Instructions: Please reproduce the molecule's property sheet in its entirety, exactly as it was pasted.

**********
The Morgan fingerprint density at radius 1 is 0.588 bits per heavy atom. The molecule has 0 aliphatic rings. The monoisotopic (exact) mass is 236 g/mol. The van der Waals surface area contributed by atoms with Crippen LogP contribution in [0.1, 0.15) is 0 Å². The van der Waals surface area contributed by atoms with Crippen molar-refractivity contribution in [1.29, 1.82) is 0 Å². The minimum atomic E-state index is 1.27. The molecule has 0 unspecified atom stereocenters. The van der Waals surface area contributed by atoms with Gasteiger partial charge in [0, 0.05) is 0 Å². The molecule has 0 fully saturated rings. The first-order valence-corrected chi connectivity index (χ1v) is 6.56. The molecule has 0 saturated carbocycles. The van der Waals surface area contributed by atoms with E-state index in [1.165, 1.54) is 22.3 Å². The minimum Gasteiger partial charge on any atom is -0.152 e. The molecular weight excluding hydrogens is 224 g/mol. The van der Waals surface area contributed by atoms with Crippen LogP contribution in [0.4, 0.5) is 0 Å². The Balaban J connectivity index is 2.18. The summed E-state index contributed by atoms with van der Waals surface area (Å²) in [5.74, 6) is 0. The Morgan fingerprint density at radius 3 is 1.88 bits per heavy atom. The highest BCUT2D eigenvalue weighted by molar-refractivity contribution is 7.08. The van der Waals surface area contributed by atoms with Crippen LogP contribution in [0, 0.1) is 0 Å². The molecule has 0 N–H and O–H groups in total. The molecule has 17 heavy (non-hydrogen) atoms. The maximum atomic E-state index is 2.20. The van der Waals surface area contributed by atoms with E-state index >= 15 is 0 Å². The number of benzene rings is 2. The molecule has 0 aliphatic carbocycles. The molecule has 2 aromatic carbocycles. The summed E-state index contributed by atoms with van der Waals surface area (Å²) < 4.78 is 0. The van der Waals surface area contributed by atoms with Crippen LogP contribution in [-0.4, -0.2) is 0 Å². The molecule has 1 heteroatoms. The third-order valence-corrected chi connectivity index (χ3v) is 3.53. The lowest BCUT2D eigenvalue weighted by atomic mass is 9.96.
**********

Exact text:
The Morgan fingerprint density at radius 1 is 0.588 bits per heavy atom. The molecule has 0 aliphatic rings. The monoisotopic (exact) mass is 236 g/mol. The van der Waals surface area contributed by atoms with Crippen LogP contribution in [0.1, 0.15) is 0 Å². The van der Waals surface area contributed by atoms with Crippen molar-refractivity contribution in [1.29, 1.82) is 0 Å². The minimum atomic E-state index is 1.27. The molecule has 0 unspecified atom stereocenters. The van der Waals surface area contributed by atoms with Gasteiger partial charge in [0, 0.05) is 0 Å². The molecule has 0 fully saturated rings. The first-order valence-corrected chi connectivity index (χ1v) is 6.56. The molecule has 0 saturated carbocycles. The van der Waals surface area contributed by atoms with E-state index in [1.165, 1.54) is 22.3 Å². The minimum Gasteiger partial charge on any atom is -0.152 e. The molecular weight excluding hydrogens is 224 g/mol. The van der Waals surface area contributed by atoms with Crippen LogP contribution in [0.4, 0.5) is 0 Å². The Balaban J connectivity index is 2.18. The summed E-state index contributed by atoms with van der Waals surface area (Å²) in [5.74, 6) is 0. The Morgan fingerprint density at radius 3 is 1.88 bits per heavy atom. The highest BCUT2D eigenvalue weighted by molar-refractivity contribution is 7.08. The van der Waals surface area contributed by atoms with Crippen LogP contribution in [0, 0.1) is 0 Å². The molecule has 0 N–H and O–H groups in total. The molecule has 17 heavy (non-hydrogen) atoms. The maximum atomic E-state index is 2.20. The van der Waals surface area contributed by atoms with E-state index >= 15 is 0 Å². The number of benzene rings is 2. The molecule has 0 aliphatic carbocycles. The molecule has 2 aromatic carbocycles. The summed E-state index contributed by atoms with van der Waals surface area (Å²) < 4.78 is 0. The van der Waals surface area contributed by atoms with Crippen LogP contribution in [-0.4, -0.2) is 0 Å². The molecule has 1 heteroatoms. The third-order valence-corrected chi connectivity index (χ3v) is 3.53. The lowest BCUT2D eigenvalue weighted by atomic mass is 9.96.